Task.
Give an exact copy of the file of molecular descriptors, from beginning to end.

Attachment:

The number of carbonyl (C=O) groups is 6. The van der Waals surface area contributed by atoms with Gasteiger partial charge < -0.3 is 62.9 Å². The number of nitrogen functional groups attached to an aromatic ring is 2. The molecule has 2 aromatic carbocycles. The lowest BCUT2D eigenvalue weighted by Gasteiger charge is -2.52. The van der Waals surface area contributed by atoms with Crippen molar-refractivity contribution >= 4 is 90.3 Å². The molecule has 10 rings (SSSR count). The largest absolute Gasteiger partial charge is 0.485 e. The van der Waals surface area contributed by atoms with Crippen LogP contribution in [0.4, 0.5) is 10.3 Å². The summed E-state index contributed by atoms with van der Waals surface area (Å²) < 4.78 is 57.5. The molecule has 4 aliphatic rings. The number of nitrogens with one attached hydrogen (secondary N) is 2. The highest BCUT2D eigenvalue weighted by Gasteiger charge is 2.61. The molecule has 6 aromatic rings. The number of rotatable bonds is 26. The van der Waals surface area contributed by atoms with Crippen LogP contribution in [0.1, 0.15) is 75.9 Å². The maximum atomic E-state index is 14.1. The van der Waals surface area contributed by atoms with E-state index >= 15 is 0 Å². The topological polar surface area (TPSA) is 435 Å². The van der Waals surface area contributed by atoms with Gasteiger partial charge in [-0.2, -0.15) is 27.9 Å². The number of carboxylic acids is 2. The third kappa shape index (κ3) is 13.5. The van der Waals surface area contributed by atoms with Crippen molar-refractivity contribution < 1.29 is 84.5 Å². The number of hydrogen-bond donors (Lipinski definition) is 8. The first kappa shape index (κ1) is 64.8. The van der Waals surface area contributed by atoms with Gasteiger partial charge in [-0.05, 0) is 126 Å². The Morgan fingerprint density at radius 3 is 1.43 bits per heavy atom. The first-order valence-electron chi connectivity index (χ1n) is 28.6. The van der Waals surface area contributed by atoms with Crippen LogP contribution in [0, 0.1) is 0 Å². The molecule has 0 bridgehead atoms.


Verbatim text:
The number of carbonyl (C=O) groups is 6. The van der Waals surface area contributed by atoms with Gasteiger partial charge < -0.3 is 62.9 Å². The number of nitrogen functional groups attached to an aromatic ring is 2. The molecule has 2 aromatic carbocycles. The lowest BCUT2D eigenvalue weighted by Gasteiger charge is -2.52. The van der Waals surface area contributed by atoms with Crippen molar-refractivity contribution >= 4 is 90.3 Å². The molecule has 10 rings (SSSR count). The largest absolute Gasteiger partial charge is 0.485 e. The van der Waals surface area contributed by atoms with Crippen LogP contribution in [0.4, 0.5) is 10.3 Å². The summed E-state index contributed by atoms with van der Waals surface area (Å²) < 4.78 is 57.5. The molecule has 4 aliphatic rings. The number of nitrogens with one attached hydrogen (secondary N) is 2. The highest BCUT2D eigenvalue weighted by Gasteiger charge is 2.61. The molecule has 6 aromatic rings. The number of rotatable bonds is 26. The van der Waals surface area contributed by atoms with Crippen LogP contribution in [0.1, 0.15) is 75.9 Å². The maximum atomic E-state index is 14.1. The van der Waals surface area contributed by atoms with E-state index >= 15 is 0 Å². The topological polar surface area (TPSA) is 435 Å². The van der Waals surface area contributed by atoms with Gasteiger partial charge in [-0.2, -0.15) is 27.9 Å². The number of carboxylic acids is 2. The third kappa shape index (κ3) is 13.5. The van der Waals surface area contributed by atoms with Crippen molar-refractivity contribution < 1.29 is 84.5 Å². The number of hydrogen-bond donors (Lipinski definition) is 8. The first kappa shape index (κ1) is 64.8. The van der Waals surface area contributed by atoms with Gasteiger partial charge in [-0.05, 0) is 126 Å². The Morgan fingerprint density at radius 3 is 1.43 bits per heavy atom. The first-order valence-electron chi connectivity index (χ1n) is 28.6. The van der Waals surface area contributed by atoms with Crippen LogP contribution in [0, 0.1) is 0 Å². The molecule has 0 bridgehead atoms.